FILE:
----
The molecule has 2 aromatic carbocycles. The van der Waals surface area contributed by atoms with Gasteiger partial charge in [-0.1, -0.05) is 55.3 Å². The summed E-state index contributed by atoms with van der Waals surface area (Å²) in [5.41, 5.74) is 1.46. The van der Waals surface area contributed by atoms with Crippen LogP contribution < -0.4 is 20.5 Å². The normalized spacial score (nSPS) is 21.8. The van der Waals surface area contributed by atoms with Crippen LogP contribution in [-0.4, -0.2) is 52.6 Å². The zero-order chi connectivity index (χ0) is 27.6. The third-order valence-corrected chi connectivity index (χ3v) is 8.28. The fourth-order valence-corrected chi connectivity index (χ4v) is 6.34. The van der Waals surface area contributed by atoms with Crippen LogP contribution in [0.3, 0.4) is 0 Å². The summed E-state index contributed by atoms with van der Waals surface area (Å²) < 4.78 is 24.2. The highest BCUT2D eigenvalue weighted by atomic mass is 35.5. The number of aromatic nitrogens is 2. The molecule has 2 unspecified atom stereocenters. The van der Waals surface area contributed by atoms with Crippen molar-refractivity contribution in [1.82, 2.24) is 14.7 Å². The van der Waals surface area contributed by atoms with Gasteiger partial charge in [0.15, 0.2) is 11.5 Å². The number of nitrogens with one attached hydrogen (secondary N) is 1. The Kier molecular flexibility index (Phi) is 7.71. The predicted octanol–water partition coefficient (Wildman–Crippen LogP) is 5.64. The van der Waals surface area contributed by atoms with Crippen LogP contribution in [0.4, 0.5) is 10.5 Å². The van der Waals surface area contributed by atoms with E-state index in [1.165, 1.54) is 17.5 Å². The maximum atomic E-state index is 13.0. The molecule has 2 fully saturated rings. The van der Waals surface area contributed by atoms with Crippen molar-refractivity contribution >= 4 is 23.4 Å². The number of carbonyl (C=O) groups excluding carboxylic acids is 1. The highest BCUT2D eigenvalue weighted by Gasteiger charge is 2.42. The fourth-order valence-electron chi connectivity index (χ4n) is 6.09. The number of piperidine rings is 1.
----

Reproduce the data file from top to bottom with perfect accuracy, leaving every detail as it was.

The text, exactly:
The molecule has 2 aromatic carbocycles. The van der Waals surface area contributed by atoms with Gasteiger partial charge in [-0.1, -0.05) is 55.3 Å². The summed E-state index contributed by atoms with van der Waals surface area (Å²) in [5.41, 5.74) is 1.46. The van der Waals surface area contributed by atoms with Crippen LogP contribution < -0.4 is 20.5 Å². The normalized spacial score (nSPS) is 21.8. The van der Waals surface area contributed by atoms with Crippen LogP contribution in [-0.4, -0.2) is 52.6 Å². The zero-order chi connectivity index (χ0) is 27.6. The third-order valence-corrected chi connectivity index (χ3v) is 8.28. The fourth-order valence-corrected chi connectivity index (χ4v) is 6.34. The van der Waals surface area contributed by atoms with Crippen LogP contribution in [0.3, 0.4) is 0 Å². The summed E-state index contributed by atoms with van der Waals surface area (Å²) < 4.78 is 24.2. The highest BCUT2D eigenvalue weighted by atomic mass is 35.5. The number of aromatic nitrogens is 2. The molecule has 2 unspecified atom stereocenters. The van der Waals surface area contributed by atoms with Crippen molar-refractivity contribution in [1.82, 2.24) is 14.7 Å². The van der Waals surface area contributed by atoms with Gasteiger partial charge in [0.15, 0.2) is 11.5 Å². The number of nitrogens with one attached hydrogen (secondary N) is 1. The Kier molecular flexibility index (Phi) is 7.71. The predicted octanol–water partition coefficient (Wildman–Crippen LogP) is 5.64. The van der Waals surface area contributed by atoms with Crippen LogP contribution in [0.4, 0.5) is 10.5 Å². The van der Waals surface area contributed by atoms with E-state index in [1.165, 1.54) is 17.5 Å². The maximum atomic E-state index is 13.0. The molecule has 2 fully saturated rings. The van der Waals surface area contributed by atoms with Crippen molar-refractivity contribution >= 4 is 23.4 Å². The number of carbonyl (C=O) groups excluding carboxylic acids is 1. The highest BCUT2D eigenvalue weighted by Gasteiger charge is 2.42. The fourth-order valence-electron chi connectivity index (χ4n) is 6.09. The number of piperidine rings is 1.